What is the statute for felony DUI in Colorado?

Posted by Neil Shouse | Jan 13, 2020 | 0 Comments

There are three statutes for felony DUI in Colorado depending on the case:

  1. Fourth-time DUI - 42-4-1301 C.R.S.
  2. DUI with serious injury - 18-3-205 C.R.S.
  3. DUI causing death - 18-3-106 C.R.S.

1. What is a DUI-fourth?

DUI defendants are prosecuted for a DUI-fourth if they have at least three prior DUI-related convictions. It makes no difference how long ago the prior DUIs occurred. Nor does it matter if the cases were in Colorado or another U.S. state or territory.

42-4-1301 C.R.S. makes a DUI-fourth a class 4 felony. The penalty includes:

  • $2,000 to $500,000 in fines; and/or
  •  2 to 6 years in Colorado State Prison with a mandatory 3-year parole period

(If there are extraordinary aggravating circumstances, the sentence is instead 4 to 12 years. Examples of extraordinary aggravating circumstances are the defendant being on parole, probation, or bond for another felony at the time of the DUI.)

If the defendant gets probation, the punishment must include the following:

  • 90 to 180 days in jail or 120 days to 2 years in jail through an alternative-sentencing program;
  • 48 to 120 hours of public service; and
  • Level II alcohol and drug education class

2. What is DUI with serious injury?

Also called vehicular assault, a "DUI with serious injury" results in either:

  • Fractured bones;
  • 2nd- or 3rd-degree burns;
  • Permanent disfigurement; or
  • Protracted loss of normal bodily/organ function

("Vehicular assault" also refers to reckless driving-related accidents that cause a serious injury.)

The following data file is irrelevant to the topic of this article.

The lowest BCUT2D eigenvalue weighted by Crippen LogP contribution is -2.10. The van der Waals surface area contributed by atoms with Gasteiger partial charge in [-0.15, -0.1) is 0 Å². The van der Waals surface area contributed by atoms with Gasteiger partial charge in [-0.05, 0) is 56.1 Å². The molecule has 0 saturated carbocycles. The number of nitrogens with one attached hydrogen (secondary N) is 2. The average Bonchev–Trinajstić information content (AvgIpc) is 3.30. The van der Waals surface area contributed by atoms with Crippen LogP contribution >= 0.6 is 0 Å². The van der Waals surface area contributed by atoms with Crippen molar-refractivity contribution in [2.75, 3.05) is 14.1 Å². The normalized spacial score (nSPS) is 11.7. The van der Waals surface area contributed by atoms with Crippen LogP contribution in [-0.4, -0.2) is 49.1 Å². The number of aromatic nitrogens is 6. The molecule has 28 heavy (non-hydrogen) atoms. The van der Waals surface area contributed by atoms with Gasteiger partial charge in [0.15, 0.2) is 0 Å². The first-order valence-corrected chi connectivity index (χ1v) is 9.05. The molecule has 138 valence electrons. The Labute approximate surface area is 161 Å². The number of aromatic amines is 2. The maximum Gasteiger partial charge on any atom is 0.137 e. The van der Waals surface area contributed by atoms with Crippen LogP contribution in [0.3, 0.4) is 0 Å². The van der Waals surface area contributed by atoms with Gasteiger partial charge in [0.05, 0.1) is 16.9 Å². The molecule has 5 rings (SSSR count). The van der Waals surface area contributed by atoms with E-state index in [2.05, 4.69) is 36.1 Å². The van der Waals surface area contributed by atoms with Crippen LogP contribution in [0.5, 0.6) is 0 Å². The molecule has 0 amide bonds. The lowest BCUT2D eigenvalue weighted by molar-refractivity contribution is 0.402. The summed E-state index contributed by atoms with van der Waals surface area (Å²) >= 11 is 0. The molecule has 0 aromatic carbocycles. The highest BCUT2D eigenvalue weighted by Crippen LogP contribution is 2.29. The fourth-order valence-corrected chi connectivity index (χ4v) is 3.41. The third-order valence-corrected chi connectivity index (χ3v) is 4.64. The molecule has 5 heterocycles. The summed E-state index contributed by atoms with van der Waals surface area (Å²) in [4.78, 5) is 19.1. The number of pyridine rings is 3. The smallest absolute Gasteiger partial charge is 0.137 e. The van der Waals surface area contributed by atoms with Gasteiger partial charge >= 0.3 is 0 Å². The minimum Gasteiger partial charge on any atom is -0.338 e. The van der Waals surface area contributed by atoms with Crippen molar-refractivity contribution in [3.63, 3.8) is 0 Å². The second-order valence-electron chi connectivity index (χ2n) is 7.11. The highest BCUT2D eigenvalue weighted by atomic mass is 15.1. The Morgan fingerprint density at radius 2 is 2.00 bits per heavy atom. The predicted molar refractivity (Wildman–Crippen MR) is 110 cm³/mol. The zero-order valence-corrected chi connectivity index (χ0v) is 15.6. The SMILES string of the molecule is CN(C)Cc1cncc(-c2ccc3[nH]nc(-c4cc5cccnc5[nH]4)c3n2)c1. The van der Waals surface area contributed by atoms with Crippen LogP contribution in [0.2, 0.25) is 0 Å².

18-3-205 C.R.S. makes DUI with serious injury a class 4 felony. It does not matter if the driver has no prior convictions or was injured him/herself. The sentence is:

  • $2,000 to $500,000 in fines; and/or
  •  2 to 6 years in prison with a mandatory 3-year parole period

The judge can order prison only if it reasons that prison is the most suitable choice. The court will consider whether:

  • The defendant is willing to participate in alcohol and/or drug treatment; and
  • Whether there are other punishments that may be successful and do not pose an unacceptable public safety risk.

A vehicular assault charge can be increased to vehicular homicide if the victim dies while the criminal case is ongoing.

3. What is DUI causing death?

Also called vehicular homicide, "DUI causing death" is when drunk or drugged driving causes a fatal accident.

("Vehicular homicide" also refers to reckless driving-related accidents that cause a fatality.)

18-3-106 C.R.S. makes DUI causing death a class 3 felony. It is irrelevant if the driver has no prior DUI-related convictions or was seriously injured him/herself. The penalties include:

  • $3,000 to $750,000 in fines; and/or
  • 4 to 12 years in prison with a mandatory 5-year parole period.

4. What are the defenses?

The facts of a DUI case dictate which defenses could be effective. Five common ones include:

  1. Law enforcement had insufficient probable cause to suspect drunk or drugged driving;
  2. Law enforcement failed to administer the field sobriety tests accurately;
  3. The chemical-testing equipment was broken or mishandled;
  4. Rising blood alcohol was the reason for the illegal blood alcohol levels; or
  5. A medical condition was the reason for the illegal blood alcohol levels

About the Author

Neil Shouse

A former Los Angeles prosecutor, attorney Neil Shouse graduated with honors from UC Berkeley and Harvard Law School (and completed additional graduate studies at MIT). He has been featured on CNN, Good Morning America, Dr Phil, Court TV, The Today Show and Court TV. Mr Shouse has been recognized by the National Trial Lawyers as one of the Top 100 Criminal and Top 100 Civil Attorneys.


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